Interesting, Challenging and Fun: Do These Words Describe Your Job?
Posted by Nikki Morrison on Thu, Mar 14, 2019 @ 01:00 PM

We’ve all heard the phrase “married to our job.” For many people, the hard truth is that one-third (or more) of our time as adults is spent at work, and at times you may even spend more time with your work family than your nuclear family. There are quite a few similarities between the two types of relationship as well. Employees want a job that provides a sense of meaning and offers them the opportunity to feel accomplished, fulfilled and satisfied. These same desires are commonly expressed in romantic relationships. Likewise, in each of these relationships, we want to wake up each day with some level of excitement and anticipation about the hours ahead.

If you’ve been in any long-term relationship, chances are that you’ve been provided with an abundance of advice – solicited or not – about how to keep it exciting. There has been ample research to support the idea that in marriage, the number of exciting experiences a couple shares is associated with the quality of the relationship. It shouldn’t be a surprise, then, that in our relationships with our organizations, exciting work contributes directly to employee retention. In fact, one glaring parallel between work relationships and romantic partnerships is that people choose to move from one to the next more frequently when they’re not kept interested or excited by it.  

In terms of exciting work, what can HR leaders do to ensure that each employee’s relationship with the organization is mutually fulfilling and long-lasting? Dr. Jack Wiley, Ph.D. shares these three suggestions and other ideas in his paper Suggested Actions for Human Resources to Create a Better Employee Experience. 

1. Share the history and current vision of the organization. 

During the onboarding process, which is the onset of this budding relationship, provide the history and background of the organization to your new employee. Share both the victories and challenges the company has faced and how these have shaped the current vision of the organization. Describe the organization’s vision and how your new employees fit into this. Doing this will provide a solid foundation and the opportunity to align their vision with that of the organization, which ensures that you’re moving forward in the same direction from day one.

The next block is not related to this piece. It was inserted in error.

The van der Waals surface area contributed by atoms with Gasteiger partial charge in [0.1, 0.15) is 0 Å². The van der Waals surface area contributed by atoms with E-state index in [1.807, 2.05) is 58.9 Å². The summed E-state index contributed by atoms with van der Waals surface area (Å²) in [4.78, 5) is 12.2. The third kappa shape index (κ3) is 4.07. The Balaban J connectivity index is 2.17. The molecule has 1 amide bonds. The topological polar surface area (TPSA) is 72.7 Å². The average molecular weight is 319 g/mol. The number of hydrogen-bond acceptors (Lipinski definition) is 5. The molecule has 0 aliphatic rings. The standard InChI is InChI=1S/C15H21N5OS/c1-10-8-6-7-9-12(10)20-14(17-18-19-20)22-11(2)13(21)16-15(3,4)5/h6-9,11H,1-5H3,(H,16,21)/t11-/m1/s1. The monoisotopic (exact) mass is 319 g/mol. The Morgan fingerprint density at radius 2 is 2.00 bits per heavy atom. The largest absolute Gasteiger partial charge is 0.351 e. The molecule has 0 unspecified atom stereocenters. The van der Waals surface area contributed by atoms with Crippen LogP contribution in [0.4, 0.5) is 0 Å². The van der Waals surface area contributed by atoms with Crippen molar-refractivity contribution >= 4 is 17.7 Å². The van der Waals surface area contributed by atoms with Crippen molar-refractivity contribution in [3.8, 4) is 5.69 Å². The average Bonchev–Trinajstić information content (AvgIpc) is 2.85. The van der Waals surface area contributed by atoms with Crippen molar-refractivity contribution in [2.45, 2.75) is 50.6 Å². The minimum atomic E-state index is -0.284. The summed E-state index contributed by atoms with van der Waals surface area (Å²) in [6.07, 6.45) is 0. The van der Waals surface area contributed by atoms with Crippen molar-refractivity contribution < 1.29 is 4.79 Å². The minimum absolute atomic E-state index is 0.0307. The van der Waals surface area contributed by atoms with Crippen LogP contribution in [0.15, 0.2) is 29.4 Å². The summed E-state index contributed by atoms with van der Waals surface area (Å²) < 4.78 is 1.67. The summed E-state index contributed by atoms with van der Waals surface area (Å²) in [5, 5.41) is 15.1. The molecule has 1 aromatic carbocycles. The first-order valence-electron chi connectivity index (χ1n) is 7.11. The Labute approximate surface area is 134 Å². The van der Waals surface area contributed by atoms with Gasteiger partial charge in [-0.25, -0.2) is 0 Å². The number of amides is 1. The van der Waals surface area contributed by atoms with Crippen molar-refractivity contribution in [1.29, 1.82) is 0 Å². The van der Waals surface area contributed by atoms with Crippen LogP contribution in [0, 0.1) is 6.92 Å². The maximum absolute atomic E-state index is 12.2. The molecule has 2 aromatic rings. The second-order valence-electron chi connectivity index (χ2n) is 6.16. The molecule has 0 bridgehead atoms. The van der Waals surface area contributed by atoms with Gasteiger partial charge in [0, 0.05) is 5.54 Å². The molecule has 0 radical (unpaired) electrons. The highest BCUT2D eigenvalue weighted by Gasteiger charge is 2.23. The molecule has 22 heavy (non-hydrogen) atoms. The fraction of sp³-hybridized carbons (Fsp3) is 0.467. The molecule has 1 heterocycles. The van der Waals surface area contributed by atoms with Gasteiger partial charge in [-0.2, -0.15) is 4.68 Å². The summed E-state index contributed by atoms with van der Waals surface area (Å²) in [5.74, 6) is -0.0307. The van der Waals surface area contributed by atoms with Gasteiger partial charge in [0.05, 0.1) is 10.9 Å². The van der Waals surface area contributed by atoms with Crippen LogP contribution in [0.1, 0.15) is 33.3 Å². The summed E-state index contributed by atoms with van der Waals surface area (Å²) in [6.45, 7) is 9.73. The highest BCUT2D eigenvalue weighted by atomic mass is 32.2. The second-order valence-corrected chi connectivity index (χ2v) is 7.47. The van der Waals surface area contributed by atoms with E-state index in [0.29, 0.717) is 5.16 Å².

2. Provide employees with business impact reports. 

This suggestion highlights the importance of communication. Give employees regular reports of how their projects or tasks positively impact the organization. Feedback like this can show employees that their contributions have a meaningful effect and that they are valued members of the organization. Authenticity in this process will foster a feeling of trust, which is another essential component of a healthy relationship. 

3. Build excitement about upcoming opportunities. 

Having events to look forward to creates an ongoing and shared feeling of excitement. These opportunities also serve as a conversation piece before and after the event, as well as a chance to create memories and build a bond with the organization and other employees. Regularly communicate to employees regarding upcoming training or other opportunities or events, and you’ll make employees excited about their future in the organization, while impacting their education and career growth. 

In each of these suggested actions, communication is key. This can be said for any relationship in any phase of our lives. If your significant other has ever asked for tacos and you showed up with sushi, you know the importance of active listening during the communication process. Be sure that in each of these strategies, there’s an opportunity for two-way communication and honest feedback. You’ll find that excitement can be generated by simply engaging with the employee and showing that you care about providing what they want.


Note: This is part of a blog series based off of Dr. Jack Wiley’s paper Suggested Actions for Human Resources to Create a Better Employee Experience. Be sure to check out part one and part two.


Topics: Employee Experience

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